It’s not just the schools that have benefited from the interactions between Dow and the universities. Dow has changed one of its practices as well, Gupta says. Dow recruiters are now asking questions about safety in on-campus interviews, looking for people who have taken leadership positions or tried to emphasize safety in their own work.
Separately, did anyone attend the University of California’s webinar last week on “Creating Safety Cultures in Academic Institutions.” How was it? Did you get anything useful out of it? I was enmeshed in training and our annual Advisory Board and staff meetings for much of last week, so I had to miss it.
Last but not least, I hope that everyone on the U.S. Atlantic seaboard stays safe and dry during Sandy.
The U.S. Chemical Safety & Hazard Investigation Board released a video a couple of weeks ago on “Inherently Safer: The Future of Risk Reduction.” Although the video stems from CSB and National Research Council investigations into the BayerCropScience explosion in 2008, the principles of inherently safer processes can also be applied to research-scale experiments.
As outlined in the video, those principles are:
- Minimize – reduce the amount of hazardous material in the process
- Substitute – replace one material with another that is less hazardous
- Moderate – use less hazardous process conditions, such as lower pressure or temperature
- Simplify – design processes to be less complicated and therefore less prone to failure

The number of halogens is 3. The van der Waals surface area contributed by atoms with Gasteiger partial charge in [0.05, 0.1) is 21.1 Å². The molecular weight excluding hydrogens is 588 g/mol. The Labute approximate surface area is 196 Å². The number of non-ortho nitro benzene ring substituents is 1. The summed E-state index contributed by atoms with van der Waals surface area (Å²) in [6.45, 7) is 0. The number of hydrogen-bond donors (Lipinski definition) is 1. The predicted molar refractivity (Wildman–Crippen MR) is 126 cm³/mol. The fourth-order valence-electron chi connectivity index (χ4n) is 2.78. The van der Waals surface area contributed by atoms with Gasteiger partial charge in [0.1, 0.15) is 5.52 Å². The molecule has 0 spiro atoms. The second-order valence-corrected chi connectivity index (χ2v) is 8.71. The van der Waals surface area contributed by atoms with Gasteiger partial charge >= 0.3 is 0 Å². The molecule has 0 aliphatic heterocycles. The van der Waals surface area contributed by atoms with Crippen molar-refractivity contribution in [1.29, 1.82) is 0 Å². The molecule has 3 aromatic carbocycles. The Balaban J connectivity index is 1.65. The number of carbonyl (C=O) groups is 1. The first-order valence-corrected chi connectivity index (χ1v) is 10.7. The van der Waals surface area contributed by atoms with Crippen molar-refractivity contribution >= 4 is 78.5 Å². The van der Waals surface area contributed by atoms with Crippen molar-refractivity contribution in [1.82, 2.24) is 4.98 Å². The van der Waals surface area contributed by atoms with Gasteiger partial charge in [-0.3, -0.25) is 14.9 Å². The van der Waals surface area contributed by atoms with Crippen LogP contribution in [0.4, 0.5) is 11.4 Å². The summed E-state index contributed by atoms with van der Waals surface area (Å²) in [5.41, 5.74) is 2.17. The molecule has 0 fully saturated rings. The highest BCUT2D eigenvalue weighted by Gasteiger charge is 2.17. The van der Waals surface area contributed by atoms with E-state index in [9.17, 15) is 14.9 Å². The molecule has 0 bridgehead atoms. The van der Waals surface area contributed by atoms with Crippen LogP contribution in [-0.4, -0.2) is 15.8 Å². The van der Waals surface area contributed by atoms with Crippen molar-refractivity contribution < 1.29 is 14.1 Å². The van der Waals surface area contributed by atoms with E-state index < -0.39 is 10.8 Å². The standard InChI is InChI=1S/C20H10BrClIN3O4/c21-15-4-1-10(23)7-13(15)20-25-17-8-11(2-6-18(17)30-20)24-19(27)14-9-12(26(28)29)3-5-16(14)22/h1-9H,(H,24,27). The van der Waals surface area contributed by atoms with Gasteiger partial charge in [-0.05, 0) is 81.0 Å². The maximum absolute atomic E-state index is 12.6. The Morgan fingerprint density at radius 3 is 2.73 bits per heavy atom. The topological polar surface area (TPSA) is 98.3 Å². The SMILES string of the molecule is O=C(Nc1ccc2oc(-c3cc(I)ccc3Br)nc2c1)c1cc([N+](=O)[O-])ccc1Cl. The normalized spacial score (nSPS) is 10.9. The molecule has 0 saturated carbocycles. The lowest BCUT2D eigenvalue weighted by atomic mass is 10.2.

“It’s not a specific technology or a set of tools and activities, but it’s really an approach to design and it’s a way of thinking,” said Dennis Hendershot, a consultant with the American Institute of Chemical Engineers Center for Chemical Process Safety, at a 2009 CSB meeting. “The safety features are built right into the process, not added on. Hazards are eliminated or significantly reduced rather than controlled or managed.”
The video goes on to say that the goal of inherently safer process design is not only to prevent an accident but to reduce the consequences of an accident should one occur. A research lab experiment gone wrong, of course, is unlikely to affect the surrounding community in the way that a manufacturing incident might. But research lab incidents have cost millions of dollars and caused personal injuries in the form of lost eyes, hands, and fingers; burns and other unspecified injuries; and deaths of several researchers (for more, see the Laboratory Safety Institute’s Memorial Wall).